I've always been known for my over-the-horizon thinking.

But, good grief, the horizon is moving fast when it comes to developments in so-called "Artificial Intelligence" and things are going to get interesting in RegTech.

A major spat has been orchestrated by campaigners for an independent Scotland. Aside from issues of national identity that may one day have to be resolved, the battleground chosen is gender identity, a subject that impinges directly on financial institutions, etc. and their ability to undertake effective Know Your Customer.

In the past year, authorities in Malaysia have rescued more than 200 victims lured by job scams where offers of lucrative work overseas led to various forms of victimisation, abuse and - even - slavery. That's just one country. In fact, there's an epidemic. But it's not new.

There's a lot of fuss about withdrawals from Binance. So let's clear something up.

I do weird research and one of the things I am looking into, to better understand one aspect of the challenges facing so-called AI and why both financial crime risk assessments and compliance fail, is the way in which popular culture in the form of American TV series has driven, over a period of some 60+ years, significant changes in the use (they would, today, often say "usage") of language. Last night, I was looking at the early episodes of "Scandal."

There are many comments in many places from many people about China's decision to reduce the demands placed on its people as a result of the Zero-Covid policy.

One evening in the 1990s, sitting by the fire in my cottage in Essex, England, I watched a documentary about the abuse visited on children by sex tourists to The Philippines and the work done by Fr. Shay Cullen in Manila. Today that trade still exists, the opportunities for child abuse being enhanced by communications and payments technology.

After 20 years living in the wonderful city of Kuala Lumpur, and wandering around the countryside, I have some recommendations for eating out in Malaysia.

It's rare for the European Court to have a hissy fit but in this case it has, albeit in gentlemanly, almost courtly, language.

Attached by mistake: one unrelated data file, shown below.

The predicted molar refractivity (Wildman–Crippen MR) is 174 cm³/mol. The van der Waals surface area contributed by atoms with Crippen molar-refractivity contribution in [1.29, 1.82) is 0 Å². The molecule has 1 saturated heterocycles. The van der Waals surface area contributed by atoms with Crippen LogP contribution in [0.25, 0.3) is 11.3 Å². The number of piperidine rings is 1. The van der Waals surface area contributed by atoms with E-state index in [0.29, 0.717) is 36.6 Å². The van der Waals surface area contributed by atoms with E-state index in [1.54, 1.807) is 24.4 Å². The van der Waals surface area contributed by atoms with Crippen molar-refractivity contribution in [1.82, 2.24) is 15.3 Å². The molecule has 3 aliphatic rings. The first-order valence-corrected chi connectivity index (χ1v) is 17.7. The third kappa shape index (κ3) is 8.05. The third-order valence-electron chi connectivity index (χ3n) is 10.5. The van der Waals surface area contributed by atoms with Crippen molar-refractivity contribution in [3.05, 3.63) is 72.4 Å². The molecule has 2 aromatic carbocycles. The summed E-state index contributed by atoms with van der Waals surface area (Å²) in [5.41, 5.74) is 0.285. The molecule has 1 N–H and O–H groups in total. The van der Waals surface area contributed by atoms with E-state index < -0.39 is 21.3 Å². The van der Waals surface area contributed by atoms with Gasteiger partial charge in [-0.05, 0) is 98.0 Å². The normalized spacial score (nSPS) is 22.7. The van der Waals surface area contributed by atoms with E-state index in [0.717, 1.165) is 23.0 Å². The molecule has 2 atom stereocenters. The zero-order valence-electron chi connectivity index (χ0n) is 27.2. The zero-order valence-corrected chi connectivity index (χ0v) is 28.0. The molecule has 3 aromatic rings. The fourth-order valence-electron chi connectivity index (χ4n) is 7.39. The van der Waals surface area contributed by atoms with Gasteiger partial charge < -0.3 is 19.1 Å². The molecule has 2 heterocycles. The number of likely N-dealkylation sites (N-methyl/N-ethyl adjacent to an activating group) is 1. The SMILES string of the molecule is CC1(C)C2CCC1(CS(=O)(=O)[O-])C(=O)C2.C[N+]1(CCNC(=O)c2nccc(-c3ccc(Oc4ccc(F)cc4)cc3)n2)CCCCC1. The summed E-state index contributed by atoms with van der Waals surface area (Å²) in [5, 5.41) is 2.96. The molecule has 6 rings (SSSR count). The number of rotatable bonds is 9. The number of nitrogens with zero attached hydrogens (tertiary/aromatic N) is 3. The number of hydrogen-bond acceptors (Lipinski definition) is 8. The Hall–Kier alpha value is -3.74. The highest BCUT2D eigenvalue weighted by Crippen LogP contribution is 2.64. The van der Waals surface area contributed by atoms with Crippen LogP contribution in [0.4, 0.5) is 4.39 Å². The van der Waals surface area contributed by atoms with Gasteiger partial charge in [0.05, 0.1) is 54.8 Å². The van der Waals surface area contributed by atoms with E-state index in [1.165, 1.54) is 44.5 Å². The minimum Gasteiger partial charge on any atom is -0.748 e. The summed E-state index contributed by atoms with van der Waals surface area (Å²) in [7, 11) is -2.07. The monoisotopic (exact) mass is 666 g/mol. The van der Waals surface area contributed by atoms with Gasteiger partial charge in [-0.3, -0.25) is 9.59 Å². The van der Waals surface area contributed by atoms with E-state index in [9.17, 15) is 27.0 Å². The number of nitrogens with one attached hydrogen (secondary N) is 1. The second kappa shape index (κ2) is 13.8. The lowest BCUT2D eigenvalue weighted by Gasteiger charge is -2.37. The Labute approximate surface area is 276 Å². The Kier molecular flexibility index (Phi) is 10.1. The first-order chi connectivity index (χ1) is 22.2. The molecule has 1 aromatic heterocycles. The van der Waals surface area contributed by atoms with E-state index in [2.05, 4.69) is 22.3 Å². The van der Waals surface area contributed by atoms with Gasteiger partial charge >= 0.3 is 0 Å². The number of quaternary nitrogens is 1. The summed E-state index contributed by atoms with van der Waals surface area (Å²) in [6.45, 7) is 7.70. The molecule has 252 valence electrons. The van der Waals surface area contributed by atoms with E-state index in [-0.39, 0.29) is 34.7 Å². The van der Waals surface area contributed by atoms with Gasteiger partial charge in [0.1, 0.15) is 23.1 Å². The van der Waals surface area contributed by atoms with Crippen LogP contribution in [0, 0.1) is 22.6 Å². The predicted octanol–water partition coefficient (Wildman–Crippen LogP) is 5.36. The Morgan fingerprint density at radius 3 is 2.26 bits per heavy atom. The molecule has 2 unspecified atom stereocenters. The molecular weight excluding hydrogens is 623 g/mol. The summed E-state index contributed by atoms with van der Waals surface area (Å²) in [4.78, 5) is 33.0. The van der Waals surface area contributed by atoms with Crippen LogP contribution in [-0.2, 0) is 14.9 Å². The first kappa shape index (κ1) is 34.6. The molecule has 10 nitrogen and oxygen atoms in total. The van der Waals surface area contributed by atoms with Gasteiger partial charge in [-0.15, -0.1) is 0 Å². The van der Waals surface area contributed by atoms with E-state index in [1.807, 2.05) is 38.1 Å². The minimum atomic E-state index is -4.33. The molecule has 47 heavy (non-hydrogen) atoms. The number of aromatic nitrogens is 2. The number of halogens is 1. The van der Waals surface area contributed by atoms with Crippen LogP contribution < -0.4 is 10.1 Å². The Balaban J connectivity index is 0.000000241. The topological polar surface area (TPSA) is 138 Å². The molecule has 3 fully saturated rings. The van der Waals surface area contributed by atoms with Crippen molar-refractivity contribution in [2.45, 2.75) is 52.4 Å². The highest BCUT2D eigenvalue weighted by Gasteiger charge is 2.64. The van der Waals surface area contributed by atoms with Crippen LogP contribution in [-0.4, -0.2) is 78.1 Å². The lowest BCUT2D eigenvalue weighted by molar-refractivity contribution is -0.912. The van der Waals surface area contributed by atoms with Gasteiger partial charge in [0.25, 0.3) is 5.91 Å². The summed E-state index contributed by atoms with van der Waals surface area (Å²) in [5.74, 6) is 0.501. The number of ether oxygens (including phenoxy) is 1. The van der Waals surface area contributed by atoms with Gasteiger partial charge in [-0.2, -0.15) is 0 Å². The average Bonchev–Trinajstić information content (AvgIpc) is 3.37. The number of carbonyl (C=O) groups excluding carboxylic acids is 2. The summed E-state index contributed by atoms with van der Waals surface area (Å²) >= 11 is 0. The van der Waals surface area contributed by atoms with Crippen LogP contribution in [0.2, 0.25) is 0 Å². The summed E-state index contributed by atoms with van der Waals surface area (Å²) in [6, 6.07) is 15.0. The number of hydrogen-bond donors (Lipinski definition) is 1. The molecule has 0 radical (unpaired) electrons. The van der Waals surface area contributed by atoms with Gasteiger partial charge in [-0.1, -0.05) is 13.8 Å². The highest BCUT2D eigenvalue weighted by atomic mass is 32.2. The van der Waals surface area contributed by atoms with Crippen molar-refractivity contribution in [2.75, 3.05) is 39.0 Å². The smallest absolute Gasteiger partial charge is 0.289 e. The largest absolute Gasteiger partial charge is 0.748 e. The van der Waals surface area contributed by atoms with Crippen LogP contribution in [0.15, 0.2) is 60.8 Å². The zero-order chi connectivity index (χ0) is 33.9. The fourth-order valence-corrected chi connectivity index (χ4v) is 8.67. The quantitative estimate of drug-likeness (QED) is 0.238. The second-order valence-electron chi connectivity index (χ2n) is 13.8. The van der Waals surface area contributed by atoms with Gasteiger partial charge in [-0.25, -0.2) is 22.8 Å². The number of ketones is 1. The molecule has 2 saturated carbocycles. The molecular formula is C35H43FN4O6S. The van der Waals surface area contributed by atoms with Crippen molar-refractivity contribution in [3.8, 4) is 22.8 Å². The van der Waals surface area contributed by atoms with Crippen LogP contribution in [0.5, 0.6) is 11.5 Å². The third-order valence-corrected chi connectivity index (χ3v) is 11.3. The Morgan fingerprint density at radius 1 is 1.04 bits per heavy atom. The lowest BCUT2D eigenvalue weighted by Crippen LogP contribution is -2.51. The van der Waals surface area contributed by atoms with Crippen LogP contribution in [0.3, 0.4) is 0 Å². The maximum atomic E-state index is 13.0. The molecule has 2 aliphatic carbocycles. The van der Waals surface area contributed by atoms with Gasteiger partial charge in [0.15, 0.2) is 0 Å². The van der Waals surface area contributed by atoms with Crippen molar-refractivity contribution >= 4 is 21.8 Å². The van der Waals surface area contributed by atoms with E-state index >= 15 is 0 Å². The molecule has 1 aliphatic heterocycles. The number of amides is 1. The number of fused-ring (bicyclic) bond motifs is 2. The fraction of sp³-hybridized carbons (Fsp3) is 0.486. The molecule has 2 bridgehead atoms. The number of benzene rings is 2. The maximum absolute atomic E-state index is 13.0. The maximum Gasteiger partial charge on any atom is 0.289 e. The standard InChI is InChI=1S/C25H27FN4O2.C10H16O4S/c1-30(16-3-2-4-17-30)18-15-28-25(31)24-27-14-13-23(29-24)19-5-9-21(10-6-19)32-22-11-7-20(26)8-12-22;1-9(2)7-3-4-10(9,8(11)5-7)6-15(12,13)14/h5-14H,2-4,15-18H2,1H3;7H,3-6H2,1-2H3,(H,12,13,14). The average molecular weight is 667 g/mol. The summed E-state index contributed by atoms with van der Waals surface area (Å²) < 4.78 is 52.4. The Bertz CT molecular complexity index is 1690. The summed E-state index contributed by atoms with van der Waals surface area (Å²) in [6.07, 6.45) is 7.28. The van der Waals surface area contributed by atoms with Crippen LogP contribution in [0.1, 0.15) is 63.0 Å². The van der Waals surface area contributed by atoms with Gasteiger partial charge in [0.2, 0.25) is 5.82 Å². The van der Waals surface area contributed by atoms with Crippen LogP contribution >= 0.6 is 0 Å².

It's even more rare for its target to be EU institutions. In a judgment that might best be described as "get your stuff together before you make law," the Court displays rare ire at poorly drawn law, law that is passed without thinking through the consequences and, particularly strongly, law that assumes that PR statements in the preamble will be read into the operational parts.

And yet, despite what many commentators are saying, the Court did not...

There are several "about" pages. This one is a bit different.

I've been described as "the philosopher of Financial Crime."

So that's nice.

How change happens and how we can learn from it to create an effective, low friction, compliance culture.

This project is making slow progress! The first in the series was in 2016 and I seem to have neglected it since 2017. Well, five years on, it's back...

While global media attention was paid to the removal of Pakistan from the FATF's Grey List, there is scant attention paid to the removal of Nicaragua.

Similarly, there is little attention paid to the FATF's decision with regard to Myanmar. That's a mistake.

Cryptowallet provider Ledger said that some of its users had trouble "withdrawing" their assets. At least that's what some correspondents have called it.

But this isn't like when a hedge fund says "we're freezing withdrawal" or when there's a run on a bank (or a crypto exchange). It's more akin to a DDOS attack, albeit in all innocence.

With the death of Queen Elizabeth II, questions arise as to The Commonwealth.

We need to stop using the term "enablers." It's stupid.

The term "plunder" is reminiscent of pirates or raiders: history is littered with stories of rape, pillage and plunder, usually in a military or quasi-military action. But there's more...

Here's how it relates to politically exposed persons.

Kong v Gulf International Bank - internal audit compared with whistleblowing.

Some years ago, the British Passport Office was in a mess. It took months to renew passports. It promised me compensation for delay. No surprise, the compensation never arrived. I was prepared: I had two passports.

Now I need to renew my second passport. The Passport Office, notwithstanding the fact that I have had two passports for many years, is being difficult. But what's even more ridiculous is that its own failures perfectly demonstrate why I need two passports.

I am very good at compartmentalising.

I often read that law enforcement is outgunned when it comes to money laundering, etc. I'm not sure that is completely true.

I think the problem is that there is a fundamentally misplaced focus of efforts.

Financial crime risk and compliance officers are necessarily managers of change. But they have suddenly become subject to the whims of management consultants in how they go about doing their job.

That might be fine if the management consultants didn't change their approach with the wind.